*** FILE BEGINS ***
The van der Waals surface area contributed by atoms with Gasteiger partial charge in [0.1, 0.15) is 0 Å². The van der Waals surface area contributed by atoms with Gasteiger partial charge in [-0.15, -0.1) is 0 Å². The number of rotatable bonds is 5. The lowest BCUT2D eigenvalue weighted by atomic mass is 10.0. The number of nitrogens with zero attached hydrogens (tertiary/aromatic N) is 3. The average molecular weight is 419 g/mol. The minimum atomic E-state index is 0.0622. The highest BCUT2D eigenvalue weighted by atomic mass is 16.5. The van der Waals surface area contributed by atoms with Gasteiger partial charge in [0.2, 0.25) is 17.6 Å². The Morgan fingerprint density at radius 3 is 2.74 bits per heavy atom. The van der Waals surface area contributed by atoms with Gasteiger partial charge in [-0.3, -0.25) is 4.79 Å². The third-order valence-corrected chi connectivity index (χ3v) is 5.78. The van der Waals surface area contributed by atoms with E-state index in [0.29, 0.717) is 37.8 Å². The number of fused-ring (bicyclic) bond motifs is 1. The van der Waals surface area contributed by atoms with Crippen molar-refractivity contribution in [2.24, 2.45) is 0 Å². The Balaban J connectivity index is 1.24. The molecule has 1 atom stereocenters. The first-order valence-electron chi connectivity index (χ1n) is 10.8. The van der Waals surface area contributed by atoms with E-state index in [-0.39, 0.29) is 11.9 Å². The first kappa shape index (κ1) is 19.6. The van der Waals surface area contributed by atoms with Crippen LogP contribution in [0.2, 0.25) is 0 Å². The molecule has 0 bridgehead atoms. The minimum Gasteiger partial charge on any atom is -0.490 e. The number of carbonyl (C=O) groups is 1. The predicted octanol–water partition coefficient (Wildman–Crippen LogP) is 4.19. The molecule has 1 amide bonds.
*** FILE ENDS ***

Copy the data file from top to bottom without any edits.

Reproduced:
The van der Waals surface area contributed by atoms with Gasteiger partial charge in [0.1, 0.15) is 0 Å². The van der Waals surface area contributed by atoms with Gasteiger partial charge in [-0.15, -0.1) is 0 Å². The number of rotatable bonds is 5. The lowest BCUT2D eigenvalue weighted by atomic mass is 10.0. The number of nitrogens with zero attached hydrogens (tertiary/aromatic N) is 3. The average molecular weight is 419 g/mol. The minimum atomic E-state index is 0.0622. The highest BCUT2D eigenvalue weighted by atomic mass is 16.5. The van der Waals surface area contributed by atoms with Gasteiger partial charge in [0.2, 0.25) is 17.6 Å². The Morgan fingerprint density at radius 3 is 2.74 bits per heavy atom. The van der Waals surface area contributed by atoms with Gasteiger partial charge in [-0.3, -0.25) is 4.79 Å². The third-order valence-corrected chi connectivity index (χ3v) is 5.78. The van der Waals surface area contributed by atoms with E-state index in [0.29, 0.717) is 37.8 Å². The number of fused-ring (bicyclic) bond motifs is 1. The van der Waals surface area contributed by atoms with Crippen molar-refractivity contribution in [2.24, 2.45) is 0 Å². The Balaban J connectivity index is 1.24. The molecule has 1 atom stereocenters. The first-order valence-electron chi connectivity index (χ1n) is 10.8. The van der Waals surface area contributed by atoms with E-state index in [-0.39, 0.29) is 11.9 Å². The first kappa shape index (κ1) is 19.6. The van der Waals surface area contributed by atoms with Crippen LogP contribution in [0.2, 0.25) is 0 Å². The molecule has 0 bridgehead atoms. The minimum Gasteiger partial charge on any atom is -0.490 e. The number of carbonyl (C=O) groups is 1. The predicted octanol–water partition coefficient (Wildman–Crippen LogP) is 4.19. The molecule has 1 amide bonds.